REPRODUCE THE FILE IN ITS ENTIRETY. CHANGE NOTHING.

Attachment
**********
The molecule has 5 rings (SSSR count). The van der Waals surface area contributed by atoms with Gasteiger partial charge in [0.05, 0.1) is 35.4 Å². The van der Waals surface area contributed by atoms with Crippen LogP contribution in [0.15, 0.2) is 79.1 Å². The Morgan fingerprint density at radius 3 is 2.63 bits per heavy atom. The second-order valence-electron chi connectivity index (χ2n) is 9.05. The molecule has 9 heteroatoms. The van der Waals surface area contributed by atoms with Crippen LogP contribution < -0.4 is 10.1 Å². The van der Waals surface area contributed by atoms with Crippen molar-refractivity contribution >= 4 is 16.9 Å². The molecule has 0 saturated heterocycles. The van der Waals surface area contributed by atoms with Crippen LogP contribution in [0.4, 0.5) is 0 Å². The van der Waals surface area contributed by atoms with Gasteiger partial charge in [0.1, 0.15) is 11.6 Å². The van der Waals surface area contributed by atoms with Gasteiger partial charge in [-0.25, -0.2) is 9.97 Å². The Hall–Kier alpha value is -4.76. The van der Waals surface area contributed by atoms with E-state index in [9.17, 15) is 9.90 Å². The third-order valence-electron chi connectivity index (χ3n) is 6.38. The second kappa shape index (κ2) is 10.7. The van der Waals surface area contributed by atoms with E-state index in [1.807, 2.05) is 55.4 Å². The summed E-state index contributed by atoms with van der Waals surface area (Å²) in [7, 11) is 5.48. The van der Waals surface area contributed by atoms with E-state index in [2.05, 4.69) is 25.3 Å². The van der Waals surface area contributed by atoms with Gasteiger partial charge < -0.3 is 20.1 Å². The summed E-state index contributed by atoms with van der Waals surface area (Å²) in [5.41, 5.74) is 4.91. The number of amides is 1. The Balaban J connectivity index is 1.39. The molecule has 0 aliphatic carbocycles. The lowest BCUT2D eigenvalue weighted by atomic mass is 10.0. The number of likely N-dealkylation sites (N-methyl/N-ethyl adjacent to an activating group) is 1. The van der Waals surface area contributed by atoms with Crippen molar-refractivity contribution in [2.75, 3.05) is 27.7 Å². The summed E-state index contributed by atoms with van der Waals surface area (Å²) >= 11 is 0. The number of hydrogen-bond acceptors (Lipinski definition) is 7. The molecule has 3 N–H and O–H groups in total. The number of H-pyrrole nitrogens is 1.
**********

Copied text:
The molecule has 5 rings (SSSR count). The van der Waals surface area contributed by atoms with Gasteiger partial charge in [0.05, 0.1) is 35.4 Å². The van der Waals surface area contributed by atoms with Crippen LogP contribution in [0.15, 0.2) is 79.1 Å². The Morgan fingerprint density at radius 3 is 2.63 bits per heavy atom. The second-order valence-electron chi connectivity index (χ2n) is 9.05. The molecule has 9 heteroatoms. The van der Waals surface area contributed by atoms with Crippen LogP contribution < -0.4 is 10.1 Å². The van der Waals surface area contributed by atoms with Crippen molar-refractivity contribution >= 4 is 16.9 Å². The molecule has 0 saturated heterocycles. The van der Waals surface area contributed by atoms with Crippen LogP contribution in [0.4, 0.5) is 0 Å². The van der Waals surface area contributed by atoms with Gasteiger partial charge in [0.1, 0.15) is 11.6 Å². The van der Waals surface area contributed by atoms with Gasteiger partial charge in [-0.25, -0.2) is 9.97 Å². The Hall–Kier alpha value is -4.76. The van der Waals surface area contributed by atoms with E-state index in [9.17, 15) is 9.90 Å². The third-order valence-electron chi connectivity index (χ3n) is 6.38. The second kappa shape index (κ2) is 10.7. The van der Waals surface area contributed by atoms with E-state index in [1.807, 2.05) is 55.4 Å². The summed E-state index contributed by atoms with van der Waals surface area (Å²) in [7, 11) is 5.48. The van der Waals surface area contributed by atoms with E-state index in [2.05, 4.69) is 25.3 Å². The van der Waals surface area contributed by atoms with Gasteiger partial charge < -0.3 is 20.1 Å². The summed E-state index contributed by atoms with van der Waals surface area (Å²) in [5.41, 5.74) is 4.91. The number of amides is 1. The Balaban J connectivity index is 1.39. The molecule has 0 aliphatic carbocycles. The lowest BCUT2D eigenvalue weighted by atomic mass is 10.0. The number of likely N-dealkylation sites (N-methyl/N-ethyl adjacent to an activating group) is 1. The van der Waals surface area contributed by atoms with Crippen molar-refractivity contribution in [2.75, 3.05) is 27.7 Å². The summed E-state index contributed by atoms with van der Waals surface area (Å²) >= 11 is 0. The number of hydrogen-bond acceptors (Lipinski definition) is 7. The molecule has 3 N–H and O–H groups in total. The number of H-pyrrole nitrogens is 1.